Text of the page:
It is in the realm of foreign policy, terrorism and civil liberties where Republicans encounter an insurmountable roadblock. A staple of GOP politics has long been to accuse Democratic presidents of coddling America's enemies (both real and imagined), being afraid to use violence, and subordinating U.S. security to international bodies and leftwing conceptions of civil liberties.

But how can a GOP candidate invoke this time-tested caricature when Obama has embraced the vast bulk of George Bush's terrorism policies; waged a war against government whistleblowers as part of a campaign of obsessive secrecy; led efforts to overturn a global ban on cluster bombs; extinguished the lives not only of accused terrorists but of huge numbers of innocent civilians with cluster bombs and drones in Muslim countries; engineered a covert war against Iran; tried to extend the Iraq war; ignored Congress and the constitution to prosecute an unauthorized war in Libya; adopted the defining Bush/Cheney policy of indefinite detention without trial for accused terrorists; and even claimed and exercised the power to assassinate U.S. citizens far from any battlefield and without due process?

Reflecting this difficulty for the GOP field is the fact that former Bush officials, including Dick Cheney, have taken to lavishing Obama with public praise for continuing his predecessor's once-controversial terrorism polices. In the last GOP foreign policy debate, the leading candidates found themselves issuing recommendations on the most contentious foreign policy question (Iran) that perfectly tracked what Obama is already doing, while issuing ringing endorsements of the president when asked about one of his most controversial civil liberties assaults (the due-process-free assassination of the American-Yemeni cleric Anwar Awlaki). Indeed, when it comes to the foreign policy and civil liberties values Democrats spent the Bush years claiming to defend, the only candidate in either party now touting them is the libertarian Ron Paul, who vehemently condemns Obama's policies of drone killings without oversight, covert wars, whistleblower persecutions, and civil liberties assaults in the name of countering terrorism.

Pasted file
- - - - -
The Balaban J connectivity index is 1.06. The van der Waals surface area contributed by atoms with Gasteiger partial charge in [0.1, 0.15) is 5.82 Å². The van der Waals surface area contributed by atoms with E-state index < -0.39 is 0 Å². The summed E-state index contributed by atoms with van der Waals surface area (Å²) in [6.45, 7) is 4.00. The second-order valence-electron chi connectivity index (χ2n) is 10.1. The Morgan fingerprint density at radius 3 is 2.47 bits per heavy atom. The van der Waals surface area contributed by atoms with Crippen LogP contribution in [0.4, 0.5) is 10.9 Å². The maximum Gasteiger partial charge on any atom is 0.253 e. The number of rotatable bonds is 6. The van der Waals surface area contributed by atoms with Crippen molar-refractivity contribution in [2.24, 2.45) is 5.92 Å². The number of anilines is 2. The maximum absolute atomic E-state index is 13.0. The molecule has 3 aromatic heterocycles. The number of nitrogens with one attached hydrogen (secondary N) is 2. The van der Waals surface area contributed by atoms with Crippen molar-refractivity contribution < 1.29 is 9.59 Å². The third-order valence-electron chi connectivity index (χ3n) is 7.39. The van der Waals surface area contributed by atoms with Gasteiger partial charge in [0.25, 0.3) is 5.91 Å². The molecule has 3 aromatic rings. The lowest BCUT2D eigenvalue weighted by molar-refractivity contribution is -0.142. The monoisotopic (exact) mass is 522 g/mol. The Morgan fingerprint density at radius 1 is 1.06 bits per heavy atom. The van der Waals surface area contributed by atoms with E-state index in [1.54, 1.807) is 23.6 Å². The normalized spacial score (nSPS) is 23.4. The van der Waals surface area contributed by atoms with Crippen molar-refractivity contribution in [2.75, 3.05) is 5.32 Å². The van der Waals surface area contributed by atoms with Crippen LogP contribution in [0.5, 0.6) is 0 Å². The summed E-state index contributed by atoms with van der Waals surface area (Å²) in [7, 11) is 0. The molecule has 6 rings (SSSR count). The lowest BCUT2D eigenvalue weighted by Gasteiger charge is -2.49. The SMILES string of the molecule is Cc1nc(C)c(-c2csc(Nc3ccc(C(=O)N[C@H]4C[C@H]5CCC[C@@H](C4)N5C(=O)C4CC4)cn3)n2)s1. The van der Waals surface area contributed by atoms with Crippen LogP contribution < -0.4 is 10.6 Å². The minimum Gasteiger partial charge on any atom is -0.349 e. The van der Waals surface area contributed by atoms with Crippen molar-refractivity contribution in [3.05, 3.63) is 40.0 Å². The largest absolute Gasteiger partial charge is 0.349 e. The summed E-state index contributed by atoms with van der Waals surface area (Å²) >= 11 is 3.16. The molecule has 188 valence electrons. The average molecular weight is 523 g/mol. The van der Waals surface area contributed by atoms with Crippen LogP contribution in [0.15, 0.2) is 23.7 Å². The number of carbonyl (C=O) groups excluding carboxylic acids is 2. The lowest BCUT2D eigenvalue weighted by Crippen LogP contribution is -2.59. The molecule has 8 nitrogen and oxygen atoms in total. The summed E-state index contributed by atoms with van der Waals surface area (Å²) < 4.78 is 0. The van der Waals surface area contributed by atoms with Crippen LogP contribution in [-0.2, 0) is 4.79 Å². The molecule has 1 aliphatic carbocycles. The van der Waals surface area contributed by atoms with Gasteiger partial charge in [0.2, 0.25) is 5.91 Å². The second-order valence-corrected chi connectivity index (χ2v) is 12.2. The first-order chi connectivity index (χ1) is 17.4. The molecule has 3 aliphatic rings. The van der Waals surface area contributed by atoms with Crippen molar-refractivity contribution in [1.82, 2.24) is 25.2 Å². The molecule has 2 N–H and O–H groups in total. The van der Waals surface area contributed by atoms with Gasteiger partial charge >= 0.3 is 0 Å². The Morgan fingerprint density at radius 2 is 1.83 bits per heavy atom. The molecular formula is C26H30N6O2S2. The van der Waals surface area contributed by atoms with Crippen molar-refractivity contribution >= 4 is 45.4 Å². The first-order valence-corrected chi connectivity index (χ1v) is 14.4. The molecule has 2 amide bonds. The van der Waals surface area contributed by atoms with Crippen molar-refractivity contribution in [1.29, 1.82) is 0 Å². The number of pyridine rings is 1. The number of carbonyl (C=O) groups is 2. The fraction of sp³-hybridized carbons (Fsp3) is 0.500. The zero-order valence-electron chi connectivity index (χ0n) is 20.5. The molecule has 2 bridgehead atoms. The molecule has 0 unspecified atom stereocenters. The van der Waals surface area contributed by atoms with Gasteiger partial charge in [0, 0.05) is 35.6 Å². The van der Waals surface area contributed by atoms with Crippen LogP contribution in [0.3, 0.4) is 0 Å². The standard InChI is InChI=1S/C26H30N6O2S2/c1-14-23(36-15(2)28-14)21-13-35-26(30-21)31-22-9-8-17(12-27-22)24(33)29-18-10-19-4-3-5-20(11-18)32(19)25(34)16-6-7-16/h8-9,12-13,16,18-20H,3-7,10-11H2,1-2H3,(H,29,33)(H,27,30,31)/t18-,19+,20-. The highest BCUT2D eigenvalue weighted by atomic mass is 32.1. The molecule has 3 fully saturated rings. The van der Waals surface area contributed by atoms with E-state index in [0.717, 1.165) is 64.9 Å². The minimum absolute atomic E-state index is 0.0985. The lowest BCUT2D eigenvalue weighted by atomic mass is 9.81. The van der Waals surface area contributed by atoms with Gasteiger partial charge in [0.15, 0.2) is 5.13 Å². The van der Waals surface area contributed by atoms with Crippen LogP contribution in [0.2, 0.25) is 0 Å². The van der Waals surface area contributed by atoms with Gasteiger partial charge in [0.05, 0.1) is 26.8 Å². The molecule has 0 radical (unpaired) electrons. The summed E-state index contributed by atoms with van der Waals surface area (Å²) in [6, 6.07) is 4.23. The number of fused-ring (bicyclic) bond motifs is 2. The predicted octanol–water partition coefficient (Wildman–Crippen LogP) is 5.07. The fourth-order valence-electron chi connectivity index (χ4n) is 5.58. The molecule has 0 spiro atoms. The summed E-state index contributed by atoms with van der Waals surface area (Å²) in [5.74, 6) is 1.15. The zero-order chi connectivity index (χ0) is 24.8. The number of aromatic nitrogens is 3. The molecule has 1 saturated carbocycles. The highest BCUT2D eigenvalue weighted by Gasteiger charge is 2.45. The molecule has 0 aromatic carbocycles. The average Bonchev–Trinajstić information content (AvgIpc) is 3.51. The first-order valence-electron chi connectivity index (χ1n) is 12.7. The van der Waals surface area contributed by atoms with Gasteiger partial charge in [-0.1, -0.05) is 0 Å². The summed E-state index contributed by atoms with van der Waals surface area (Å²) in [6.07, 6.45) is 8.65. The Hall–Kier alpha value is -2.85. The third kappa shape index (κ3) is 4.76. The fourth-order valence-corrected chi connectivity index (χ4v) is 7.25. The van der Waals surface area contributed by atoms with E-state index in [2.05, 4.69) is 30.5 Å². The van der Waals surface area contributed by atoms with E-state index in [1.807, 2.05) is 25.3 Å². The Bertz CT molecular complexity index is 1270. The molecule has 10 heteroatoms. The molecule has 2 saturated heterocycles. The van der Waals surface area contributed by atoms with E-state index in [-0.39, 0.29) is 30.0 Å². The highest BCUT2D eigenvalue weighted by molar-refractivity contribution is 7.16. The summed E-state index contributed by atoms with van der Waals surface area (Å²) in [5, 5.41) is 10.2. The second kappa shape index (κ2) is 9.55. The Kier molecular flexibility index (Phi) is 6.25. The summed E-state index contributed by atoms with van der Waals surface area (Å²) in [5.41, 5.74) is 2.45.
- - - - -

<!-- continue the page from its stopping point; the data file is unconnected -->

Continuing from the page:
In sum, how do you demonize Obama as a terrorist-loving secret Muslim intent on empowering U.S. enemies when he has adopted, and in some cases extended, what was rightwing orthodoxy for the last decade? The core problem for GOP challengers is that they cannot be respectable Republicans because, as Krugman pointed out, Obama has that position occupied. They are forced to move so far to the right that they render themselves inherently absurd.

— Glenn Greenwald is a Constitutional law attorney and a popular contributing writer at and frequent guest on Democracy Now. He has written four books so far: "How Would a Patriot Act?" (2006), "A Tragic Legacy" (2007), "Great American Hypocrites" (2008), and "With Liberty and Justice for Some" (2011).


By Activist Newsletter

The major industrialized countries of the world must take swift and substantial measures to sharply reduce greenhouse-gas emissions or a climate-change disaster is unavoidable.